Researchers in LBL's Chemical Sciences Division (CSD) have taken another important step towards harnessing the vast potential of one of nature's most plentiful materials. For the first time, they have measured the reaction rates between a 16-electron organometallic complex and the large class of naturally occurring hydrocarbons known as alkanes.
Alkanes are compounds of carbon and hydrogen atoms held together by single bonds. The simplest and most abundant is methane (CHsub4), the primary constituent of natural gas. Chemists have long coveted the use of alkanes as feedstock for clean-burning fuels and a host of petrochemicals, including plastics, solvents, synthetic fibers, and pharmaceutical drugs. The problem has been that the bonds between an alkane's carbon and hydrogen atoms are so strong as to render alkanes generally unreactive.
In the early 1980s, Robert Bergman, a chemist in LBL's Chemical Sciences Division (CSD) and a professor in the College of Chemistry at UC Berkeley, led the discovery of an unusual new group of organometallic complexes -- compounds of metal atoms, such as iridium or rhodium, sandwiched between organic molecules. These compounds can break carbon-hydrogen bonds in alkanes and insert a metal atom. This leads to the formation of a carbon- metal-hydrogen compound. The carbon-metal and metal-hydrogen bonds in this new compound are much more reactive than the carbon-hydrogen bonds in the alkane, which means the alkane can potentially be much more readily converted into a useful product. However, because these organometallic complexes are themselves chemically altered (which means they can't be used over and over again like catalysts), the process is of limited commercial use so far.
Since discovering this alkane-activating process, which is often called the "C-H oxidative addition reaction," Bergman has been working to better understand it with the ultimate aim of designing a process that is truly catalytic. A problem has been that one of the crucial steps in the process -- the interaction between the alkanes and a highly reactive 16-electron organometallic intermediate -- takes place so quickly that its rate has been impossible to measure.
Bergman and fellow CSD and UCB chemist Brad Moore, working with postdoctoral fellow Bruce Weiller and UCB graduate student Eric Wasserman, have now been able to measure the reaction rates of this crucial step for a number of different alkanes. They have done so using a special time-resolved infra-red flash kinetics spectrometer constructed in Moore's laboratory, and a unique high-pressure sample cell developed by the late George Pimentel.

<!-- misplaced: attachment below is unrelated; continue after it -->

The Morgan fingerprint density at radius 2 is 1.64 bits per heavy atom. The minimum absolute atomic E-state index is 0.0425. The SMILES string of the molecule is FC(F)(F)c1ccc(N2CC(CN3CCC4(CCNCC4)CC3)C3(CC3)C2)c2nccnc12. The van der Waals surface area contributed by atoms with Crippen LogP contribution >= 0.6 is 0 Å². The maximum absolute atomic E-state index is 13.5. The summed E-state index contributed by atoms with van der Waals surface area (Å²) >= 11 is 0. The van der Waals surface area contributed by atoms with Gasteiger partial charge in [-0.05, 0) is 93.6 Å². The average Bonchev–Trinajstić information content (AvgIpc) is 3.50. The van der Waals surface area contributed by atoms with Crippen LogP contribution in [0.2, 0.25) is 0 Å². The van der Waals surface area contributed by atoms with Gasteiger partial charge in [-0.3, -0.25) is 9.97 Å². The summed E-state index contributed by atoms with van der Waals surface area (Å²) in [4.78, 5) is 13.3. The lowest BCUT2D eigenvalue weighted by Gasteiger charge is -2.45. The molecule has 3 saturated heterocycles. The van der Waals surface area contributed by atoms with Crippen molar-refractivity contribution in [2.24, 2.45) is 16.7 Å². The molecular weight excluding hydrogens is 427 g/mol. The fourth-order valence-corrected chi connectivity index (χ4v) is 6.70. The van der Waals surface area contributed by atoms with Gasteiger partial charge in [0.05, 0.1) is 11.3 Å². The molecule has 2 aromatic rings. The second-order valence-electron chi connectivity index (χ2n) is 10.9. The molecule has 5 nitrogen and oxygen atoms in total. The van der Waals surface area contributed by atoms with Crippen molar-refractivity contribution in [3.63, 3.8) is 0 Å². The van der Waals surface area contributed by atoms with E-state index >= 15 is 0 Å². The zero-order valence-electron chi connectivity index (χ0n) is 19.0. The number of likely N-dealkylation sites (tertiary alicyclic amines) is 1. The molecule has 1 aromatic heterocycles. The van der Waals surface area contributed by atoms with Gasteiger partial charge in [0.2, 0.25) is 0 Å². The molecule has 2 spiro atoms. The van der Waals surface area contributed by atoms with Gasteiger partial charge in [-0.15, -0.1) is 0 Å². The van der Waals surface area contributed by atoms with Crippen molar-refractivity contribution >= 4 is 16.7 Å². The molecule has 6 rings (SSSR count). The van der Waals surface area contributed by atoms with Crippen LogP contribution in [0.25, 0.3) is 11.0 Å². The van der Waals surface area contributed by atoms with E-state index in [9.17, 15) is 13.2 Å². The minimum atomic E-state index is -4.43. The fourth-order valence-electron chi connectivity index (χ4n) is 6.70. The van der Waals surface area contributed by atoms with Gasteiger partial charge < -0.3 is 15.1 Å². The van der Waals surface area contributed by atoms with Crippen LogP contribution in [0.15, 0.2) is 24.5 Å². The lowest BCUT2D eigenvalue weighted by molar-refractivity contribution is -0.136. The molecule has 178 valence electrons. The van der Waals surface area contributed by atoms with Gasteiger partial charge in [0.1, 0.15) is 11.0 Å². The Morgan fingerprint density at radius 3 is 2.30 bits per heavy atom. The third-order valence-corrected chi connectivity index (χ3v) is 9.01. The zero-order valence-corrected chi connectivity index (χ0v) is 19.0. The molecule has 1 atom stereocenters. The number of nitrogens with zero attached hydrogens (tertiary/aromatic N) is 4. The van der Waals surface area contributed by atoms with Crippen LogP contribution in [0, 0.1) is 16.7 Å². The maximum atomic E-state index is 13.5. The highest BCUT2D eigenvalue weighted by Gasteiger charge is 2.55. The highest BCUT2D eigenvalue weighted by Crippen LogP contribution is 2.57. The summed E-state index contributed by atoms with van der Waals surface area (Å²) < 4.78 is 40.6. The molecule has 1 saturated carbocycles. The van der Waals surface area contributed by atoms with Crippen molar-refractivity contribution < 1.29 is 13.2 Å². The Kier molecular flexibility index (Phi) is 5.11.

In their first round of experiments, the researchers utilized the liquefied noble gases krypton and xenon as solvents. This led them to the discovery that rhodium-noble gas and rhodium-alkane "solvate" complexes were formed as intermediates in the C-H oxidative addition process.
"However, there was an elusive 16-electron intermediate, which was believed to be the precursor of these solvates, that we were not able to catch," Bergman says.
This "naked" or unsolvated 16-electron complex was finally detected and the rates of its reaction with alkanes were measured when the researcher carried out time-resolved infra red experiments in the gas phase. Under these conditions, Bergman and his colleagues found that the reaction rates vary according to the size of the alkane, with larger molecules reacting more efficiently than smaller molecules.
"For alkanes of moderate size, such as cyclohexane (Csub6Hsub12), almost every collision between an alkane and the organometallic intermediate results in the activation of the alkane," says Bergman. "For ethane (Csub2Hsub6), roughly one in two collisions leads to activation."
By combining data obtained in the gas phase and the liquefied noble gas solvent experiments, Bergman, Moore and their coworkers have been able to put together a unified picture of the C-H oxidative addition process. Ultraviolet irradiation excites a stable rhodium complex and rapidly produces the unsolvated 16-electron complex which, in turn, reacts with an alkane or a noble gas solvent molecule on nearly every collision.
An important, and unexpected, finding in this study is that larger molecules, such as cyclohexane, bind more strongly than smaller molecules, such as ethane, to the rhodium center in the alkane solvate. Although it is not yet clear whether the physical cause is the same, this observation correlates with similar results in other laboratories, which have revealed that larger molecules also bind more strongly to metal surfaces.
Says Bergman, "This size-binding effect may in part explain why it is so difficult to activate the smallest but often most important alkane, methane. Understanding the factors that cause this difficulty should help us move toward finding a solution for the methane-activation problem."